The proposed additional 20 per cent ad valorem excise tax on non-alcoholic beverages is likely to have unintended consequences on the operators and consumers of soft drinks if implemented and the federal government may have to review its position to avoid a crisis in the industry. Kunle Aderinokun reports
A crisis may be brewing in the soft drinks industry with the recent proposal of an additional 20 per cent ad-valorem excise tax on non-alcoholic beverage products by the federal government, which covers the widely consumed Carbonated Soft Drinks (CSD).
The tax increase, being planned by the government, is coming with dismay to the operators in the carbonated ’soft drinks sub-sector of the Manufacturers Association of Nigeria (MAN) and they have already raised a discomforting alarm.
Following the introduction of an earlier N10 per litre ad-valorem excise tax regime, an industry study shows a revenue decline of eight per cent and 10 per cent between June and August 2022 as a direct result of the tax regime implementation, and the decline is projected to hit -25 per cent by the end of the year, if not reviewed. This excludes the cost of write-offs of products produced, excised but not sold. With the introduction of the proposed additional 20 per cent ad-valorem tax, the collapse of the soft drink market may be imminent.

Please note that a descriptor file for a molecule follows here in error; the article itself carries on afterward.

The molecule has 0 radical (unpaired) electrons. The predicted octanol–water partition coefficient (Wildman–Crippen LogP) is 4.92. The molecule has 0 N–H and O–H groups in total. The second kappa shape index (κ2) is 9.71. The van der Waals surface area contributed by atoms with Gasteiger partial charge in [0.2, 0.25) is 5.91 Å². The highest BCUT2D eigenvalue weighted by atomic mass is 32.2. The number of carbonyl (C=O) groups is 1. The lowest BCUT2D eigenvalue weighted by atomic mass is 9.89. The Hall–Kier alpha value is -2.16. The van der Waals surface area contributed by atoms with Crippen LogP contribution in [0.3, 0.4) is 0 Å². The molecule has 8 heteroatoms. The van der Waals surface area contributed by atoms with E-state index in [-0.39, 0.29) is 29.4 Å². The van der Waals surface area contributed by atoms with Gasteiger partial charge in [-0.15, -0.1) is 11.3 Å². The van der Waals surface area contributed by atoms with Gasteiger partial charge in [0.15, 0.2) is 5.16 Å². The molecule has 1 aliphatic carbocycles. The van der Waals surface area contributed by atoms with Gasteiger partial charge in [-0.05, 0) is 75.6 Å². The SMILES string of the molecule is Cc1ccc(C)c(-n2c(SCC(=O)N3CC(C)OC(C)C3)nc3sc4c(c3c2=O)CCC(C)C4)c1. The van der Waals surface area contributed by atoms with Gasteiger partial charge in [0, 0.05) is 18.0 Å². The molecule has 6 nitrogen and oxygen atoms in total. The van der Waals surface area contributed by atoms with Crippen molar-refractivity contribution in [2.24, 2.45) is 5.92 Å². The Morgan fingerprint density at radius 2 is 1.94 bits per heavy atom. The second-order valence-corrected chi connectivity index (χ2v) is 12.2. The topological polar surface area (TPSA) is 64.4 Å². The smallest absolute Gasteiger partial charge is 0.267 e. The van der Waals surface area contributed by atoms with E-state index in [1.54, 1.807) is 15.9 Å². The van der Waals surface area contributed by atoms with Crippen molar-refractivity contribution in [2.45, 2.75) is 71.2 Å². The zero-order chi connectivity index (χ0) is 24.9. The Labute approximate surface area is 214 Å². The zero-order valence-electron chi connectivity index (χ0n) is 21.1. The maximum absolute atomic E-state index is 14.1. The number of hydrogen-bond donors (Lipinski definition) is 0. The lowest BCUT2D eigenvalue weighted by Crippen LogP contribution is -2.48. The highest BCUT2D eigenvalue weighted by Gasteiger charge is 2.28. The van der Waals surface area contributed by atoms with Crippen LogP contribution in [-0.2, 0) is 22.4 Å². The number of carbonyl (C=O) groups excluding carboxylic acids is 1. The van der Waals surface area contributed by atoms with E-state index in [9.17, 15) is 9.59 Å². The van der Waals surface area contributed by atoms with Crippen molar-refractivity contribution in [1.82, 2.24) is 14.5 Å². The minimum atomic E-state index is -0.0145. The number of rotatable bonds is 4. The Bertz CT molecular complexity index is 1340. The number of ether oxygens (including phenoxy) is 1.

As it stands, industry sources revealed that the manufacturers are grappling with issues in their operations, a development that would lead to workers layoff, and possible shutdown of plants amidst other multiplier effects on the entire already staggering economy.
According to recent research by Proshare, a financial information news service firm, with the N10 per litre levy alone, the industry would lose revenue of N1.9 trillion in five years which may result in a 39.5 per cent decline in different government taxes such as personal income tax (PIT), corporate income tax (CIT) and value-added tax (VAT).
The belief in the industry is that the ad-valorem proposal is a negative sum play. The absence of tax incomes in subsequent years will destroy the first-year gains in the government’s tax incomes. The loss of companies’ revenues and profits is bound to lead to a reversal of foreign direct investment (FDI) and a fall in production and sales. It was gathered that one of the large carbonated soft drink producers has placed a hold on its intended added local investment of 500m Euros for 2023 in anticipation of the proposed additional 20 per cent ad-valorem tax regime.
This disturbing development has continued to generate reactions from analysts and market watchers, who predicted that a bottle of soft drinks may go as high as N600 per bottle while a bottle of beer may be sold for as high as N1,000 in the coming months.
Therefore, it was not surprising that the accompanying reaction that greeted the displeasure by the sectoral group recently assumed the status of a volcanic eruption, as the sectoral heads cried out over the harsh N10 per litre ad-valorem tax regime they are struggling with and wondered how they will cope with the proposed additional 20 per cent excise tax the federal government is planning to introduce, which may spell doom for the industry.